BRADENTON -- St. Petersburg Assistant Police Chief Melanie Bevan was named Tuesday the new chief of police in Bradenton.
She replaces Michael Radzilowski, who is expected to retire by the middle of next month after 13 years as chief.
Bradenton Mayor Wayne Poston made the announcement of Bevan's hiring at a news conference Tuesday afternoon in a standing-room only council chambers at Bradenton City Hall.
"I am honored and excited to have been selected by Mayor Poston to be the next chief of the city of Bradenton Police Department," the 49-year-old Bevan said. "This is a position I have prepared for over my 29-year policing career in nearby St. Petersburg, and I'd like to thank the mayor for placing his trust and his confidence in me."
Bevan is one of three assistant police chiefs in St. Petersburg. She started working for the agency in 1986, was one of four finalists in 2014 for the chief job in St. Pete but was instead named assistant chief in July 2014.
There were 118 applicants and nine finalists for the role of Bradenton police chief. Two of the final nine were women. Bradenton has never had a female police chief before.
Bevan's annual starting salary is $125,000, Poston said.
Before Bevan was asked to address the department and local media outlets, Poston appeared emotional when speaking about Radzilowski's upcoming retirement.
"He's my chief, so it's a bittersweet time for me losing him," Poston said, "but I know where he lives. ... I can catch up with him."
Bevan, who stood on the right side of the room as Poston spoke, smiled and nodded her head toward the crowd of officers when he announced her name.
Finding the new police chief was not an easy task, the mayor said.
"Some wanted to come to Florida to retire. Some were serious about being chief. There were some very, very good candidates and very qualified candidates," Poston said, adding that several members of the Bradenton Police Department conducted their own investigations into the candidates.
Bevan, Poston said, knows this community and has a sense of the whole Tampa Bay area.
"She embodies all skills that I was looking for," Poston said. "She has leadership skills, she's organized, she's professional, she understands right and wrong. She has very, very high standards and she has a great sense of humor."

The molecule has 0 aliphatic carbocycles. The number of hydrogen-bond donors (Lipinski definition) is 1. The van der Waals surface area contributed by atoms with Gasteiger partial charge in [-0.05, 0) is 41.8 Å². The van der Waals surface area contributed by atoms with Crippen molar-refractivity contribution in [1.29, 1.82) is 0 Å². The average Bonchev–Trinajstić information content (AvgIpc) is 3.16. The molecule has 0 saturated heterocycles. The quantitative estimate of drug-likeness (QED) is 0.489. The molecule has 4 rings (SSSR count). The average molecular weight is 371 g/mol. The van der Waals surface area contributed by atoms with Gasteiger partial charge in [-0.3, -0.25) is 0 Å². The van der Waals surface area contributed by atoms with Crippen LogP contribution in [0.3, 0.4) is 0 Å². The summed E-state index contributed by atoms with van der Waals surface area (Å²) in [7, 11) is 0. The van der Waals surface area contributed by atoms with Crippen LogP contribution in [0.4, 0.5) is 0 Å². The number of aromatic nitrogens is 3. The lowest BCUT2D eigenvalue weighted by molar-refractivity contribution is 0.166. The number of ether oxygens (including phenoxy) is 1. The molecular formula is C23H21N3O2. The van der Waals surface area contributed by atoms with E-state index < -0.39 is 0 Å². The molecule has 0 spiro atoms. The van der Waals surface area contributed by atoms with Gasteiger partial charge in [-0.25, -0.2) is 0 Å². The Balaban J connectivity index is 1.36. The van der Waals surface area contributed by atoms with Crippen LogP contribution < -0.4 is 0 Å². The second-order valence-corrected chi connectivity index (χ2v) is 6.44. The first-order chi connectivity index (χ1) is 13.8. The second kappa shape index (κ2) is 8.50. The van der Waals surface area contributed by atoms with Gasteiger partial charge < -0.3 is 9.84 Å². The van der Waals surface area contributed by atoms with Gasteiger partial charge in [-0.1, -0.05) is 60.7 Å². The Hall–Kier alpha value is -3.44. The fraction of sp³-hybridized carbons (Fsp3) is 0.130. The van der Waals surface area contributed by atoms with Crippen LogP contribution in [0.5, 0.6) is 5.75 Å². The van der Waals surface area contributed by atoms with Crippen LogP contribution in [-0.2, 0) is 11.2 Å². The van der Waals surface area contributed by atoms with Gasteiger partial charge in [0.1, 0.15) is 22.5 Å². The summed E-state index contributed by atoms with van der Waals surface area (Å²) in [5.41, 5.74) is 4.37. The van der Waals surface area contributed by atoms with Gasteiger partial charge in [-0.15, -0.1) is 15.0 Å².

Bevan, mother of two 16-year-old boys, shared details about her life and law enforcement experience.
"I actually used to be one of those people who said that I would do this job for free. Remember when we all first came on? You wouldn't have to pay me, I was having so much fun. ... Please don't get any ideas with that," Bevan joked with Poston, causing the audience to erupt in laughter. "I really loved it that much. Even with the ups and downs that we all have in our career, that really still holds true today."
Bevan earned her bachelor's degree in criminal justice from St. Leo University in 1997, her master's degree in public administration from Troy State University in 2001 and her doctorate in education in organizational leadership from Argosy University in 2011.
She was promoted in 1995 to sergeant, then to lieutenant, then to major, then to assistant chief of the administrative services bureau in 2012.
"Our reputation and integrity within this community matters," Bevan said, adding one of her functions as the police chief is to design a setting where people learn how to collaborate and discover new and better ways of doing things. "While perfection might not be attainable, if we chase it, we can catch excellence."
In 2007, Bevan stirred controversy and public outcry when St. Petersburg police were caught on video cutting and seizing tents from a camp made by the homeless in the city, according to the Tampa Bay Times. Police said they were concerned the tent cities were a fire hazard, and rather than arrest homeless people who refused to move Bevan suggested they cut the tops off the tents of those who resisted instead.
Bevan afterward said the decision wasn't well thought out and she learned from the mistake.
Asked about how she would address the homeless population in Bradenton, Bevan said there's been some successes in addressing the issue in St. Petersburg.
"I've got a few ideas when it comes to that," she said. "That's an issue that isn't going to be solved by me, but we will do what we can as a police agency and as a city to help it along as best we can within this community."
According to a release issued by the city of Bradenton, Bevan will be sworn in as the city's new police chief at 3 p.m. Feb. 16 in the Bradenton Municipal Auditorium, 1005 Barcarrota Blvd., Bradenton.
Kate Irby, Herald online/political reporter, can be reached at 941-745-7055. You can follow her on Twitter@KateIrby.
Amaris Castillo, law enforcement/island reporter, can be reached at 941-745-7051. Follow her on Twitter@AmarisCastillo.